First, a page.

Welcome to Grimaland, @Uber !

Trafic scene from Casablanca, photo via www.marruecosdigital.net

Trafic scene from Casablanca, all the red cars and some of the white ones are taxis. Photo via www.marruecosdigital.net

It is now official, Uber is coming to Casablanca, Morocco, and hiring the staff. The company is on file under trade registrer number 47325 in Rabat.

If you are not familiar with Uber, it is a ride-sharing service that started in San Francisco in 2010. Based on a mobile application, it connects passengers with drivers of vehicles for hire while offering them the usual options one could expect from mobile apps, like in this case sending a request for a vehicle and tracking its location and of course handling the payment trough the app instead of cash payment.

Uber, like closer services such as Lyft are considered as a part of the so-called Sharing Economy, where many entry barriers are being suppressed, enabling one to earn money with his flat through Airbnb for a Week End while traveling and finding cheaper and better accommodation than offered by usual hostelry, share his car with Blablacar and reduce his travel cost and so on.

All over the world, Uber is disrupting the urban transportation industry and breaking the monopoly of traditional taxis. I have been following the stories of Uber international expansion and witnessed closely its arrival in Paris and Zurich but I find its plan to go to Casablanca an interesting case to follow. In Paris, Uber’s arrival in 2012 lead to confrontations and strikes that taxi drivers organised earlier this year with reported cases of violence. In Switzerland, where the culture is far much less ‘striky’ than France, instead of vain confrontation big players of transportation like taxis and the Federal Railway Company are already talking about partnering with Uber.

If the recurrent arguments against Uber orbite around the protection of Taxi professionals who pay for their licences, the case in Morocco is much more complicated: One does not simply acquire a Taxi licence because he is a taxi professional and fulfils the requirements. Instead he has to rent the licence from people who had been offered this licence by authorities or inherited it from parents, this licence cannot be obtained trough other channels. Here lies one of the core elements of the moroccan economic rent that Uber has to cope with: the so-called Grima, not the Rolex retailer in Melbourne, but the popular name given to the licence as defined by a decree from 1963. To the resistance of taxi drivers one should expect the resistance of the licence holders, I even expect the latter to be tougher because for taxi drivers being an Uber-er might probably be more interesting than sharing the earnings with the licence holder.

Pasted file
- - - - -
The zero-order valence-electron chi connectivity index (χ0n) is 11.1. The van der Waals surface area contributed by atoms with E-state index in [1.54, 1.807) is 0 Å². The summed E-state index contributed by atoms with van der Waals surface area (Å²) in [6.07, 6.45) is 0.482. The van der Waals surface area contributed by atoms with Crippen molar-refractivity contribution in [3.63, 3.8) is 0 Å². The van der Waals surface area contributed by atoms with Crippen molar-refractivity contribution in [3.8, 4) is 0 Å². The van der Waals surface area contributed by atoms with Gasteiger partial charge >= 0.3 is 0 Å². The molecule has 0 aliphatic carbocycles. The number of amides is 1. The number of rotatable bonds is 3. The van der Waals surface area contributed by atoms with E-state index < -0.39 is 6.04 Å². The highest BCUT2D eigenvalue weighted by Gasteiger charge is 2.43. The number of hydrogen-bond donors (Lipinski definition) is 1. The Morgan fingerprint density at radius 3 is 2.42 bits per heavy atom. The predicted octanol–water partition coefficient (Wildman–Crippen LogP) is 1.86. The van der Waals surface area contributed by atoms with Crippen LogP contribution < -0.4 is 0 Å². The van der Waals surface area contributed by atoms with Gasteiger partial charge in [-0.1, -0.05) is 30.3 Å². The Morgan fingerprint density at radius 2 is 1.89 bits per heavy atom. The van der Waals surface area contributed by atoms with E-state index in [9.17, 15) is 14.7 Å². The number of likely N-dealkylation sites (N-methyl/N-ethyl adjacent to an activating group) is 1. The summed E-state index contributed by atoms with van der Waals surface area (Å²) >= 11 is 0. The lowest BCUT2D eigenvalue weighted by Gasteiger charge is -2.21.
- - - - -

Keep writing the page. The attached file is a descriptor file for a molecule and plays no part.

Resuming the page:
Moreover, Moroccan legislation and practice is much tougher than european one when dealing with informal transportation, I have friends who had been fined during an anti-informal transportation campaign in a rural route (from Mediouana to Casablanca) just because they had been spotted by policemen stoping on their way to work and taking other colleagues with them to casablanca . They were fined for illegal commercial transportation while the passengers were their colleagues on their common way to work at Casablanca in an evident non-profit car-sharing experience.

If Uber has solutions to transform confrontation to collaboration like UberTaxi, and if the products UberLux and UberSuv would not be hard to establish in Morocco as a luxury service to airports and VIP venues or for small groups transport, establishing UberBlack -the original product of Uber- and UberX -the chapter of Uber that allows non-professional drivers to shuttle passengers in their own personal cars-  would be harder. The latter has just been declared illegal by the mayor of Montreal in Canada.

To all the previous elements and supposing a smooth collaboration with local taxi drivers and their licence owners, one should add that the challenge for UberTaxi is to set a community of taxi drivers who would accept abandoning cash payment, in a country where cash is the most privileged payment solution for small amounts. Those drivers will also accept having traceable amounts of earning, another cultural challenge. For this, Uber can take inspirations from others who succeeded in adapting to local realities like Jumia (from Rocket Internet) which enabled cash payment at-delivery to secure its place in the Moroccan eCommerce market, or the local application Taxiii which is already collaborating with taxis. Other challenge for Uber is to enter a market where taxis are a relatively low cost solution and where it would be hard for both UberTaxi of UberX to provide cheaper prices.

But the path for Uber is also full of opportunities, the rise of smart phone users, the quality of service in taxis, the numerous cases of law infringements like taxis refusing to take passengers, and the pain to get one in peak hours are all rooms for improvement that a smart-phone based solution can benefit from.